San Francisco-based Hearsay Systems announced on Wednesday that Iain Duke-Richardet has joined the firm as compliance strategy principal.

Duke-Richardet joins Hearsay from Accenture, where he was the leader in the firm’s regulatory and compliance practice. He has also served in roles at RBC Capital Markets, Lehman Brothers, Barclays Capital and Goldman Sachs. While he has a legal background, much of his career experience has been with financial services firms.

In his new role, Duke-Richardet will help guide Hearsay’s clients around the quickly shifting regulatory landscape and coordinate with the company’s product teams to ensure that Hearsay’s solutions remain relevant and up-to-date.

“I’ll really be working with our production tech group to infuse compliance into the way our products and offerings are used and made available,” he said. “As a former user of Hearsay’s platform, and a former person managing users on the platform, I’m looking forward to bringing the user’s perspective to how we develop changes that will be made available for compliance teams and supervisors.”

Hearsay will also benefit from Duke-Richardet’s experience  as an original member of Finra’s social media taskforce, which produced  industry input for Finra’s initial guidance on how financial firms should use social media.

He mentioned that compliant digital communications are extra important in a world still struggling to contain an outbreak of coronavirus – but advisors are poorly prepared to handle social media’s compliance issues, especially as a host of new regulations, including the SEC’s Regulation Best Interest (Reg BI) near their effective date.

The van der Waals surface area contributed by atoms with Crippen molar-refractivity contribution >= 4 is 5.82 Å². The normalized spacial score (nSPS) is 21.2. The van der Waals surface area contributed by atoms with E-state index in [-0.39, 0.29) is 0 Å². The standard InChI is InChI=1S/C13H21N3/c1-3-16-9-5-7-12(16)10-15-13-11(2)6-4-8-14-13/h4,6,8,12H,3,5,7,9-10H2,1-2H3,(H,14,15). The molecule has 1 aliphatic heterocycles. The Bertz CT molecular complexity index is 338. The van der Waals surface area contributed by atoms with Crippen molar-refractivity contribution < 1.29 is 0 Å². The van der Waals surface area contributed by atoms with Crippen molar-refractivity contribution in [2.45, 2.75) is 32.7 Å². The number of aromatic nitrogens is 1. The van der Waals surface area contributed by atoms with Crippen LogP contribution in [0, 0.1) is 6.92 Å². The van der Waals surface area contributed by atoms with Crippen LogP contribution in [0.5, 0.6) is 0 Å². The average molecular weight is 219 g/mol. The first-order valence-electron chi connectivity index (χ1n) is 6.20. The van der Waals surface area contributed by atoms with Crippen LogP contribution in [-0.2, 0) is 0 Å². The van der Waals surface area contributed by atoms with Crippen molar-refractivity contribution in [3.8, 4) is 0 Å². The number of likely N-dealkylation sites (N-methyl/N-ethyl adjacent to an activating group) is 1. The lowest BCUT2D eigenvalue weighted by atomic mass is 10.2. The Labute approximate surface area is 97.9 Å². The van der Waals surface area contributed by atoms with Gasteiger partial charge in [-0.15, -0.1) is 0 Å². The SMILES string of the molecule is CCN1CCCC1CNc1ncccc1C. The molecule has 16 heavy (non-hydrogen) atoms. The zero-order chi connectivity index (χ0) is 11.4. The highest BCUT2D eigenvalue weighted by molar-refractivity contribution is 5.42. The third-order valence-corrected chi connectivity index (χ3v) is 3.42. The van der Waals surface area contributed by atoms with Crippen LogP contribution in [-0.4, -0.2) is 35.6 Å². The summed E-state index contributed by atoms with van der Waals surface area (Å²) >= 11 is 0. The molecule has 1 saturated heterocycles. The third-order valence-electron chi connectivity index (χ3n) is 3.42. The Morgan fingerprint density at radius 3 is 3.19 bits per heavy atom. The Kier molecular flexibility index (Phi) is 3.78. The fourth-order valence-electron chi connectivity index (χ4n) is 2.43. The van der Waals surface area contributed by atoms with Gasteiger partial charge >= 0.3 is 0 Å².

“Reg BI brings up two risk-critical things, one is the perspective of having a full and complete view of your customer or end client,” he said. “We’re going to have to think about that in the context of social media, and not just one form of social media, but multiple channels, is the advisor doing enough to put the full picture of the client together? Can they see that on a client’s social media, their client had some sort of circumstance? The second is full and complete disclosure around any recommendation. Communications via social media, whether direct messaging or posts, require all sorts of disclosure around any potential conflicts of interest that an advisor might have.”

Duke-Richardet also warned that advisors need to be prepared for more exams concerning business continuity planning and technology from regulators like Finra.